The Grimms were not the first to publish collections of folktales. The 1697 French collection by Charles Perrault is the most famous, though there were various others, including a German collection by Johann Karl August Musäus published in 1782-7. The earlier collections, however, made little pretense to strict fidelity to sources. The Brothers Grimm were the first workers in this genre to present their stories as faithful renditions of the kind of direct folkloric materials that underlay the sophistications of an adapter like Perrault. In so doing, the Grimms took a basic and essential step toward modern folklore studies, leading to the work of folklorists like Peter and Iona Opie and others.
A century and a half after the Grimms began publishing, however, a sweeping, skeptical, and highly critical re-assessment disproved the Grimms' basic claims about their work. The Brothers did not in fact use exclusively German sources for their collection; and far from maintaining fidelity to those sources, they rewrote and revised and adapted their stories, just as Perrault and their other predecessors had done. The different printed versions of the tales display the latter fact; and the 1810 manuscripts, published in 1924, 1927, and 1974, accentuate the Brothers' consistent habit of changing and adapting their original materials. The irony is that the Brothers Grimm helped create a serious scholarly discipline that they themselves never practiced.
(In fairness, it should be noted that the Grimms' method was common in their historical era. Arnim and Brentano edited and adapted the folksongs of Des Knaben Wunderhorn; in the early 1800s Brentano collected folktales in much the same way as the Grimms. The good academic practices violated by these early researchers had not yet been codified in the period in which they worked. The Grimms have been criticized for a basic dishonesty, for making false claims about their fidelity—for saying one thing and doing another; whether and to what degree they were deceitful, or self-deluding, is perhaps an open question.)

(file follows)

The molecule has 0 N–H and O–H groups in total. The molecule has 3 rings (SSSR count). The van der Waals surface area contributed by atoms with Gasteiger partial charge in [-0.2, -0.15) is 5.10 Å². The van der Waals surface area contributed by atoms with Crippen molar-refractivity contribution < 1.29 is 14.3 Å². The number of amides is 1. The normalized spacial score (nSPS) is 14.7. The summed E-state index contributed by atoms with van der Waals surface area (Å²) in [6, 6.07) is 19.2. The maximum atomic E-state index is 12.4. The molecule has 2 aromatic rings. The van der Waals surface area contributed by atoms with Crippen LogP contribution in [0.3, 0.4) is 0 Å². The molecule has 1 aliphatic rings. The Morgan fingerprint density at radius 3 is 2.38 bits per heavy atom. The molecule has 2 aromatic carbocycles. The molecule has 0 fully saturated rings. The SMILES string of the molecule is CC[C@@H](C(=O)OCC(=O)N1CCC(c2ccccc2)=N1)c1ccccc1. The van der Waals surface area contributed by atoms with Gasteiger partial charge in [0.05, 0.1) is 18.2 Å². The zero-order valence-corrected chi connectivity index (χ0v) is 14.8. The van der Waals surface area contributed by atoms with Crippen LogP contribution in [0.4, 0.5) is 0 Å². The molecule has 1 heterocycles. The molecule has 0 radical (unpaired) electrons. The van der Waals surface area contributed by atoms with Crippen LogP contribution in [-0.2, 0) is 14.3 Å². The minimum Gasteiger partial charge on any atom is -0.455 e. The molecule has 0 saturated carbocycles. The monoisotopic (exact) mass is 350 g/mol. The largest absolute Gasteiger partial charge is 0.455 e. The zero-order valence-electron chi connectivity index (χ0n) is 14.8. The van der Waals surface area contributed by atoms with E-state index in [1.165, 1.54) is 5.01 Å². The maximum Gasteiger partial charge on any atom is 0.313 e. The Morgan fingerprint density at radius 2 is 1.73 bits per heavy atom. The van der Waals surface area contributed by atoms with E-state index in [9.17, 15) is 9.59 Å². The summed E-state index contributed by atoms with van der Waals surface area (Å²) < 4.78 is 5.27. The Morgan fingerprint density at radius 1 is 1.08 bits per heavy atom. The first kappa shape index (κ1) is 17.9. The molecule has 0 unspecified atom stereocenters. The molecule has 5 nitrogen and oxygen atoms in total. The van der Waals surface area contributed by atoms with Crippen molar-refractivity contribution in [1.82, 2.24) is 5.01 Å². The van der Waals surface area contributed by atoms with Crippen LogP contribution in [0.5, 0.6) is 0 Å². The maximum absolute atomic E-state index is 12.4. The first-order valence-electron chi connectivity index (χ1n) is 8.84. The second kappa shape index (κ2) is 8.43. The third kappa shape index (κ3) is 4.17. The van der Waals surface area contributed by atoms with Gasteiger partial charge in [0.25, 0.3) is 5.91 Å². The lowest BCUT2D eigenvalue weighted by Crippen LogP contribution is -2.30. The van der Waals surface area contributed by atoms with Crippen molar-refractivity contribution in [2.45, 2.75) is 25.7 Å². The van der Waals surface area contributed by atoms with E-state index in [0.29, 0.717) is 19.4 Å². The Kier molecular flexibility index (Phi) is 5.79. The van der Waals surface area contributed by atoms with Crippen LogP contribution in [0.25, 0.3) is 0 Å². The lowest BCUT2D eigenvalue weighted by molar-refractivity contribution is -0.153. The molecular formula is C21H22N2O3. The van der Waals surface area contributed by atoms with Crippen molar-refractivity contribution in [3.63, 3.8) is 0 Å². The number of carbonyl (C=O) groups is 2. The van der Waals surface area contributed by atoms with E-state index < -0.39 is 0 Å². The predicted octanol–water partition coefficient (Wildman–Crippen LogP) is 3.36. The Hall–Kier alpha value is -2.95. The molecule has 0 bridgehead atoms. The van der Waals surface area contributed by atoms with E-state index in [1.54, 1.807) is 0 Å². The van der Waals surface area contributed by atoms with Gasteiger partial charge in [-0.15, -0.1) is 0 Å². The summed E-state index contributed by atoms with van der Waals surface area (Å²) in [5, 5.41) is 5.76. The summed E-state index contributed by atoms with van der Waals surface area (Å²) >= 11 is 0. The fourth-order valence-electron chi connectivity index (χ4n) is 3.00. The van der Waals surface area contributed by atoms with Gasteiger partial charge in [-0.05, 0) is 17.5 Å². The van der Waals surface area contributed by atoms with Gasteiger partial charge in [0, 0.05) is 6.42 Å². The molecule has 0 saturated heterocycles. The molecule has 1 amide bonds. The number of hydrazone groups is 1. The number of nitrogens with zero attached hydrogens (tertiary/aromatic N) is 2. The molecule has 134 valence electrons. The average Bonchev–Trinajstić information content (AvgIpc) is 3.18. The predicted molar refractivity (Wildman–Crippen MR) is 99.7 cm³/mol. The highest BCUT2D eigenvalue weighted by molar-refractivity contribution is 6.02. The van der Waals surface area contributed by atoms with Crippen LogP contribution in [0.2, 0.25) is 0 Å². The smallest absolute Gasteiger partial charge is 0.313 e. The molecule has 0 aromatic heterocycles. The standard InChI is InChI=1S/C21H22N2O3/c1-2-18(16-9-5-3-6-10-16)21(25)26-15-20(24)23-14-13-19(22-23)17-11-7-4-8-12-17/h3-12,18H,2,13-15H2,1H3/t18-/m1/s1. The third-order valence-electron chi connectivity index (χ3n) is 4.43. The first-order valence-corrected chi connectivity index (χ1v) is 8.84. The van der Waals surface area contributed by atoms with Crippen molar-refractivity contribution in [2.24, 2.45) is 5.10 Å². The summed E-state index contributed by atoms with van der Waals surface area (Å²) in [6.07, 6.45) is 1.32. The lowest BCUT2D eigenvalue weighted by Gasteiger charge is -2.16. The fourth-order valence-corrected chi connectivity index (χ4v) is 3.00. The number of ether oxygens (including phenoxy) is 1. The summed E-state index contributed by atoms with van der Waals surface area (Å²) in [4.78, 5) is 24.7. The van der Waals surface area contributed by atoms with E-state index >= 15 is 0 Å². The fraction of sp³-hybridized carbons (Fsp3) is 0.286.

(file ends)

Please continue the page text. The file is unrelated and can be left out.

In the very early 19th century, the time in which the Brothers Grimm lived, the Holy Roman Empire had just met its fate, and Germany as we know it today did not yet exist; it was basically an area of hundreds of principalities and small or mid-sized countries. The major unifying factor for the German people of the time was a common language. There was no significant German literary history. So part of what motivated the Brothers in their writings and in their lives was the desire to help create a German identity.
Less well known to the general public outside Germany is the Brothers' work on a German dictionary, the Deutsches Wörterbuch. Indeed, the Deutsches Wörterbuch was the first major step in creating a standardized "modern" German language since Martin Luther's translation of the Bible to German; being very extensive (33 volumes, weighing 84 kg) it is still considered the standard reference for German etymology.
The brother Jacob is recognized for enunciating Grimm's law, Germanic Sound Shift, that was first observed by the Danish philologist Rasmus Christian Rask. Grimm's law was the first non-trivial systematic sound change ever to be discovered.
Between 1990 and the 2002 introduction of the euro currency in Germany, the Grimms were depicted on the 1000 Deutsche Mark note—the largest available denomination.
The Brothers Grimm (1982). Fairy Tales. Julian Messner. ISBN 0-671-45648-2.